How to Check If Your Laptop Is Part of the FAA’s Ban on Select MacBook Pros

Aug 14, 2019

This post contains references to products from one or more of our advertisers. We may receive compensation when you click on links to those products. Terms apply to the offers listed on this page. For an explanation of our Advertising Policy, visit this page.

The US Federal Aviation Administration has banned select MacBook Pro laptops from being carried on, or checked into the cargo holds of, aircraft. The FAA’s decision follows Apple’s announcement that some of the older MacBook Pro units posed a fire risk.

According to the FAA’s statement, the agency has alerted major US airlines to the recall, explaining that the affected laptops should not be allowed to fly as cargo or in passengers’ carry-on baggage.

The devices in question are some 15-inch MacBook Pros that were sold between September 2015 and February 2017.

Apple originally announced the recall in June, saying it had “determined that, in a limited number of older generation 15-inch MacBook Pro units, the battery may overheat and pose a fire safety risk.”

Affected units can be determined by the product’s serial number, and checked online. To check if your 15-inch MacBook Pro is part of the recall and has been banned by the FAA, follow these steps:

1. Click the Apple icon in the top left corner of your screen and select ‘About This Mac’.

2. Confirm your model is “MacBook Pro (Retina, 15-inch, Mid 2015)”.

3. If so, go to Apple’s dedicated recall page and enter your device’s serial number to see if it’s eligible. If it is, you’ll be offered several options, such as getting the battery replaced.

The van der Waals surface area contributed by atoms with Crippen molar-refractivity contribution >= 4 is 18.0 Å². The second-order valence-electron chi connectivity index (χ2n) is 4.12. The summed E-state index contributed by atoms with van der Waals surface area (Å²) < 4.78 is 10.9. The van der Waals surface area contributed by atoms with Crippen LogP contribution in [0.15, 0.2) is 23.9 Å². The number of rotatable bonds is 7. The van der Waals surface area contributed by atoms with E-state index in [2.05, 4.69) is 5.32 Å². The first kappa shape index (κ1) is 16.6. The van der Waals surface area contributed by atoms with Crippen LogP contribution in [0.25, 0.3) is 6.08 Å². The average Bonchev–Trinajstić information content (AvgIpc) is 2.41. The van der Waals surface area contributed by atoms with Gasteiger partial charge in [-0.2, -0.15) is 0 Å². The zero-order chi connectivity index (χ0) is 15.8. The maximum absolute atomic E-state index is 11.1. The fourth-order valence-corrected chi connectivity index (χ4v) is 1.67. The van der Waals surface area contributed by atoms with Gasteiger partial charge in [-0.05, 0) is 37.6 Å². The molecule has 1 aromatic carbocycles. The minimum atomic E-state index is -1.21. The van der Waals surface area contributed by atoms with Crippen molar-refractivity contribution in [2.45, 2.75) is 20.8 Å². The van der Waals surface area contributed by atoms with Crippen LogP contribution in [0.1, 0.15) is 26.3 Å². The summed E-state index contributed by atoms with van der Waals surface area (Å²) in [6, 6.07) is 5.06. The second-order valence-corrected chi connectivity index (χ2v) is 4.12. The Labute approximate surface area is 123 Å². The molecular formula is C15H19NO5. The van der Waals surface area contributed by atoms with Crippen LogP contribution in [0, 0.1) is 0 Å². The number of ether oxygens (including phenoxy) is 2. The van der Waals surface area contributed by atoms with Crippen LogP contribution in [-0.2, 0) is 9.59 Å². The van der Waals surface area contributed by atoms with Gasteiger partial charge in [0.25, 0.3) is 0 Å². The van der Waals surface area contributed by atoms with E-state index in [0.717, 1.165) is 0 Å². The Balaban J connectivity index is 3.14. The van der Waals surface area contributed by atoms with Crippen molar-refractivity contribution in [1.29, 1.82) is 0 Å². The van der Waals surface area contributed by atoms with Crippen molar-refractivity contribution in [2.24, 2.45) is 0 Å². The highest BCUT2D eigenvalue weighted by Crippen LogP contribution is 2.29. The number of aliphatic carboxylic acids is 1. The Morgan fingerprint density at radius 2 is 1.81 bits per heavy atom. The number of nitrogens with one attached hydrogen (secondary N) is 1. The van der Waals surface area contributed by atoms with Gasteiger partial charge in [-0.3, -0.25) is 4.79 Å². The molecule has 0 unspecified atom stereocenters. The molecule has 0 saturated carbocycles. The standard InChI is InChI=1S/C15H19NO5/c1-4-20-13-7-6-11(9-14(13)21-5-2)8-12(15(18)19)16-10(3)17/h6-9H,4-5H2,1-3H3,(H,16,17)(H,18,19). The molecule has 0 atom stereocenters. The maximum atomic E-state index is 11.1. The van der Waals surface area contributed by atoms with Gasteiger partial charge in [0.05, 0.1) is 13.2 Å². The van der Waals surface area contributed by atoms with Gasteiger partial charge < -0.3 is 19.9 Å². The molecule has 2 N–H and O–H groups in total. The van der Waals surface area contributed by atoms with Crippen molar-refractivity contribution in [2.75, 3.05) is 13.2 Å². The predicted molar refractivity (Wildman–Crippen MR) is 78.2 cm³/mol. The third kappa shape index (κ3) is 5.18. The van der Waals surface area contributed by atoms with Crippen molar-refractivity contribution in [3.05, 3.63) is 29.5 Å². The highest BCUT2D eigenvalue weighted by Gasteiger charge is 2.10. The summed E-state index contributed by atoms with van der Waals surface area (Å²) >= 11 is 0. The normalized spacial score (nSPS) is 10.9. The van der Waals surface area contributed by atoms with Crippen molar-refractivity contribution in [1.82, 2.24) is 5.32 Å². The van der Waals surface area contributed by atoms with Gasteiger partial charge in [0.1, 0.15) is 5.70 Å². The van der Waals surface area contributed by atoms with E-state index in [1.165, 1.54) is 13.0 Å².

According to a notice distributed in Canada in June, about 432,000 MacBook Pros sold in the US were part of the recall, and about 26,000 of the affected units were sold in Canada. The number of the devices part of the recall that were sold in Europe has not been disclosed.

This week, four non-US-based airlines introduced bans of their own for the devices — TUI Group, Thomas Cook, Air Italy and Air Transat, according to Bloomberg News.

TUI ground staff and cabin crew will begin making annoucements about the ban at the gate and before takeoff. Laptops that have already had their batteries replaced will be allowed on board the TUI flights, the airline said.

Featured photo by ullstein bild/Getty Images.

Chase Sapphire Preferred® Card

WELCOME OFFER: 80,000 Points


CARD HIGHLIGHTS: 3X points on dining and 2x points on travel, points transferrable to over a dozen travel partners

*Bonus value is an estimated value calculated by TPG and not the card issuer. View our latest valuations here.

Apply Now
More Things to Know
  • Earn 80,000 bonus points after you spend $4,000 on purchases in the first 3 months from account opening. That's $1,000 when you redeem through Chase Ultimate Rewards®.
  • Enjoy benefits such as a $50 annual Ultimate Rewards Hotel Credit, 5x on travel purchased through Chase Ultimate Rewards®, 3x on dining and 2x on all other travel purchases, plus more.
  • Get 25% more value when you redeem for airfare, hotels, car rentals and cruises through Chase Ultimate Rewards®. For example, 80,000 points are worth $1,000 toward travel.
  • With Pay Yourself Back℠, your points are worth 25% more during the current offer when you redeem them for statement credits against existing purchases in select, rotating categories
  • Count on Trip Cancellation/Interruption Insurance, Auto Rental Collision Damage Waiver, Lost Luggage Insurance and more.
Regular APR
16.24% - 23.24% Variable
Annual Fee
Balance Transfer Fee
Either $5 or 5% of the amount of each transfer, whichever is greater.
Recommended Credit

Editorial Disclaimer: Opinions expressed here are the author’s alone, not those of any bank, credit card issuer, airlines or hotel chain, and have not been reviewed, approved or otherwise endorsed by any of these entities.

Disclaimer: The responses below are not provided or commissioned by the bank advertiser. Responses have not been reviewed, approved or otherwise endorsed by the bank advertiser. It is not the bank advertiser’s responsibility to ensure all posts and/or questions are answered.